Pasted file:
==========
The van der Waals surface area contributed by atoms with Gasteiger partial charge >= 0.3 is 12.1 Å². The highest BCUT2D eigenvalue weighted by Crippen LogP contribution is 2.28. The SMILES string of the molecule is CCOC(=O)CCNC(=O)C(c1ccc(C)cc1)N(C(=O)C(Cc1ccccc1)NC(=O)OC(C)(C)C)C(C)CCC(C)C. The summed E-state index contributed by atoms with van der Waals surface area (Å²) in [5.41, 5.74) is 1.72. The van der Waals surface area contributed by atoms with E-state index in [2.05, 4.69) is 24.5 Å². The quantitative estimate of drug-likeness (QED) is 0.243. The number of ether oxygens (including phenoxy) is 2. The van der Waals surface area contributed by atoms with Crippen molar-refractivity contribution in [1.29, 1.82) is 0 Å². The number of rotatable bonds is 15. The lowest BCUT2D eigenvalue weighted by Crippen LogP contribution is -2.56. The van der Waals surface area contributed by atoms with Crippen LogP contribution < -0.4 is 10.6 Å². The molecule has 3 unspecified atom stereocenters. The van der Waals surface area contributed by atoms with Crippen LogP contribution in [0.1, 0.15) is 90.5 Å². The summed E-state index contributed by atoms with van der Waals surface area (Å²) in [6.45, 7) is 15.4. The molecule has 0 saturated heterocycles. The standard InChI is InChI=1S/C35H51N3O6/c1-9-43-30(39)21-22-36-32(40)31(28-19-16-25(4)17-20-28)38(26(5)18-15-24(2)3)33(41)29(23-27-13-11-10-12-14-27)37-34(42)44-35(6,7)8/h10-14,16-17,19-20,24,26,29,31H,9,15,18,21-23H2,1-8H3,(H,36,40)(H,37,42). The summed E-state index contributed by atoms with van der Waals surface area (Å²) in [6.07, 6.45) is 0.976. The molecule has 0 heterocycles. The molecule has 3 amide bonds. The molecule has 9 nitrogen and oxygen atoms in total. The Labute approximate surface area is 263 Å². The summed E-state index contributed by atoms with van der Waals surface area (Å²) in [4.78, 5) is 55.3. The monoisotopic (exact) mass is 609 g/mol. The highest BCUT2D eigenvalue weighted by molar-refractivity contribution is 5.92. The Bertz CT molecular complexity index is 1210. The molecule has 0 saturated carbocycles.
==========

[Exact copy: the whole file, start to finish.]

The van der Waals surface area contributed by atoms with Gasteiger partial charge >= 0.3 is 12.1 Å². The highest BCUT2D eigenvalue weighted by Crippen LogP contribution is 2.28. The SMILES string of the molecule is CCOC(=O)CCNC(=O)C(c1ccc(C)cc1)N(C(=O)C(Cc1ccccc1)NC(=O)OC(C)(C)C)C(C)CCC(C)C. The summed E-state index contributed by atoms with van der Waals surface area (Å²) in [5.41, 5.74) is 1.72. The van der Waals surface area contributed by atoms with E-state index in [2.05, 4.69) is 24.5 Å². The quantitative estimate of drug-likeness (QED) is 0.243. The number of ether oxygens (including phenoxy) is 2. The van der Waals surface area contributed by atoms with Crippen molar-refractivity contribution in [1.29, 1.82) is 0 Å². The number of rotatable bonds is 15. The lowest BCUT2D eigenvalue weighted by Crippen LogP contribution is -2.56. The van der Waals surface area contributed by atoms with Crippen LogP contribution < -0.4 is 10.6 Å². The molecule has 3 unspecified atom stereocenters. The van der Waals surface area contributed by atoms with Crippen LogP contribution in [0.1, 0.15) is 90.5 Å². The summed E-state index contributed by atoms with van der Waals surface area (Å²) in [6.45, 7) is 15.4. The molecule has 0 saturated heterocycles. The standard InChI is InChI=1S/C35H51N3O6/c1-9-43-30(39)21-22-36-32(40)31(28-19-16-25(4)17-20-28)38(26(5)18-15-24(2)3)33(41)29(23-27-13-11-10-12-14-27)37-34(42)44-35(6,7)8/h10-14,16-17,19-20,24,26,29,31H,9,15,18,21-23H2,1-8H3,(H,36,40)(H,37,42). The summed E-state index contributed by atoms with van der Waals surface area (Å²) in [6.07, 6.45) is 0.976. The molecule has 0 heterocycles. The molecule has 3 amide bonds. The molecule has 9 nitrogen and oxygen atoms in total. The Labute approximate surface area is 263 Å². The summed E-state index contributed by atoms with van der Waals surface area (Å²) in [4.78, 5) is 55.3. The monoisotopic (exact) mass is 609 g/mol. The highest BCUT2D eigenvalue weighted by molar-refractivity contribution is 5.92. The Bertz CT molecular complexity index is 1210. The molecule has 0 saturated carbocycles.